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Big change coming in small-car thinking - Metro US

Big change coming in small-car thinking

North America is not the natural habitat of the tiny car.

The tiny car thrives better wherever the air is thick with French or Asian cigarette smoke, and/or wherever there is incessant horn honking. Basically any place where city driving is considered blood sport.

We have congested urban centres too, but not as many and not as big, and between them are provinces and states where bears are still on top of the food chain.

We never liked or needed those tiny, “furrin” cars, and they didn’t like us. With some notable exceptions, we’ve pretty much stayed our separate ways. But, as Mr. Bob Dylan likes to sing, “the times they are a-changing.”

There has been a convergence of several developments of late, all of which point to more interesting tiny cars on North American roads. We have the gas and environment thing happening of course, and there is more urbanization. There is also globalization — automakers need to spread their new-car investments over many countries, and there is a push to harmonize international standards.

But the most important development has really been the cars themselves — the automakers have finally realized that North Americans will buy into small cars too, if the vehicles are more character driven. Historically, the feeling was, if you’re driving a small hatch, it wasn’t by choice — you didn’t care about cars, and just needed something to get from A to B, or such a car was all you could afford.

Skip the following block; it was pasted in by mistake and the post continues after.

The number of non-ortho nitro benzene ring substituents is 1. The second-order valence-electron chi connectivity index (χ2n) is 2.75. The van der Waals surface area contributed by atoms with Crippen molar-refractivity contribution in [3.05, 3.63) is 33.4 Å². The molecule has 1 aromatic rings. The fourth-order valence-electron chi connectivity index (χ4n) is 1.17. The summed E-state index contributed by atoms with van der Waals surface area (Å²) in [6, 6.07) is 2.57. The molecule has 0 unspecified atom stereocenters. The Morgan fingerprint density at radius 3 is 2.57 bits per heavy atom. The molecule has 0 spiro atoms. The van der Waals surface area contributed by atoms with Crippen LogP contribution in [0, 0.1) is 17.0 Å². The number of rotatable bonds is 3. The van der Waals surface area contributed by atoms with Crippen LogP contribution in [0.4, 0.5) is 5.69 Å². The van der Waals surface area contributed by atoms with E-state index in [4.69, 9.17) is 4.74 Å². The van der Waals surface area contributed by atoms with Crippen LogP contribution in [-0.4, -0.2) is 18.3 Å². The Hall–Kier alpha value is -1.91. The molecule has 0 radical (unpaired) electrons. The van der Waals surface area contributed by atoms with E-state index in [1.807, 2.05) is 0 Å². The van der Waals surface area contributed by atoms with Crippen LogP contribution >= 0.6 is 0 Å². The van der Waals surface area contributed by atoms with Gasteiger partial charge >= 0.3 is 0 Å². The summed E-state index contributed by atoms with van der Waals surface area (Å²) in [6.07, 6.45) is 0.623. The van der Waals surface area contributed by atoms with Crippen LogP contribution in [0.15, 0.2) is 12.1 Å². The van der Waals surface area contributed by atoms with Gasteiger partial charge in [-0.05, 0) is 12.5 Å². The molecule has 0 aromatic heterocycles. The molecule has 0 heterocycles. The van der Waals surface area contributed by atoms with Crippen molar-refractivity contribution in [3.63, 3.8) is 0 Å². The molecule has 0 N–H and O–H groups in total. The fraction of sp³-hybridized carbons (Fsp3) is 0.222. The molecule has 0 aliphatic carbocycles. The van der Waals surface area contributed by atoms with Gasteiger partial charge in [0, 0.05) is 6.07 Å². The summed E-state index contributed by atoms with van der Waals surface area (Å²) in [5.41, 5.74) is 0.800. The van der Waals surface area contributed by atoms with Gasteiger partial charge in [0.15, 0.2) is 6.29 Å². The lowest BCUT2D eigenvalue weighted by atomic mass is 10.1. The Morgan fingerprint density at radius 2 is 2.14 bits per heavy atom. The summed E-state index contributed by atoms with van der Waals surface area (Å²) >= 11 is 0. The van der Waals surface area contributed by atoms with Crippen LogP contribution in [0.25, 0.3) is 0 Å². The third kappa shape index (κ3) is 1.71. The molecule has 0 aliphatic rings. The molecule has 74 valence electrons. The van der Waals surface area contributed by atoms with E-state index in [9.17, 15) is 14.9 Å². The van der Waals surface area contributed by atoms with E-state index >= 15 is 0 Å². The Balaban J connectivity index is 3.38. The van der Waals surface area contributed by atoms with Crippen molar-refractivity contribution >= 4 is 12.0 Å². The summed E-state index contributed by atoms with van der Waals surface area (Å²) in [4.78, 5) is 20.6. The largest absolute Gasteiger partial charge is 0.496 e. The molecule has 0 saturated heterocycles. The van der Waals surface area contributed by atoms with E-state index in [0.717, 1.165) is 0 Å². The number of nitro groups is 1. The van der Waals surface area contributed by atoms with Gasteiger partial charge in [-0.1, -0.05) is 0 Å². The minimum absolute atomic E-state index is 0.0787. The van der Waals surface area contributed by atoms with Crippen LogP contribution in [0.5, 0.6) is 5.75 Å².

So the automakers obliged us, by making these rides very price-driven and commodity like, and with the corresponding personality and fashion sense of a chest freezer.

The re-born Mini essentially broke that way of thinking by showing that car buyers will gladly hop into something compact and pay a premium for the privilege, if it exudes that certain something (which the industry calls “appeal”). Other cool small cars in this new mould are Honda Fit and Smart.

Size-wise, the Mini and Fit are what the industry calls B-segment cars. One of the most notable “appealing” B segment cars on the horizon is the 2010 Ford Fiesta — a very smart, modern design, almost a foot shorter than the new Fit.

And not to be outdone, Chevrolet recently unveiled an even smaller, and equally appealing, A-segment car, the Spark, at the Geneva auto show.

European models will be powered by a new 1.2-litre engine, capable of going 100 km on less than five litres of gas. But its main claim to future fame is that unlike other minute cars, it eschews cuteness for toughness. It was created at GM’s Korean studio, and designers noted that it is one small car that is not afraid of big SUVs.

Speculation is that we’ll see Sparks on North American roads sometime in 2010 (as 2011 models). If you see one on the road then, I would advise caution. Because, as you know, the only thing worse than crossing up a brute, is crossing up a short person with an axe to grind. I for one remember when my kids were going through the terrible twos, and, believe me, I prefer not to revisit that experience.

– Michael Goetz has been writing about cars and editing automotive publications for more than 20 years. He lives in Toronto with his family and a neglected 1967 Jaguar E-type.

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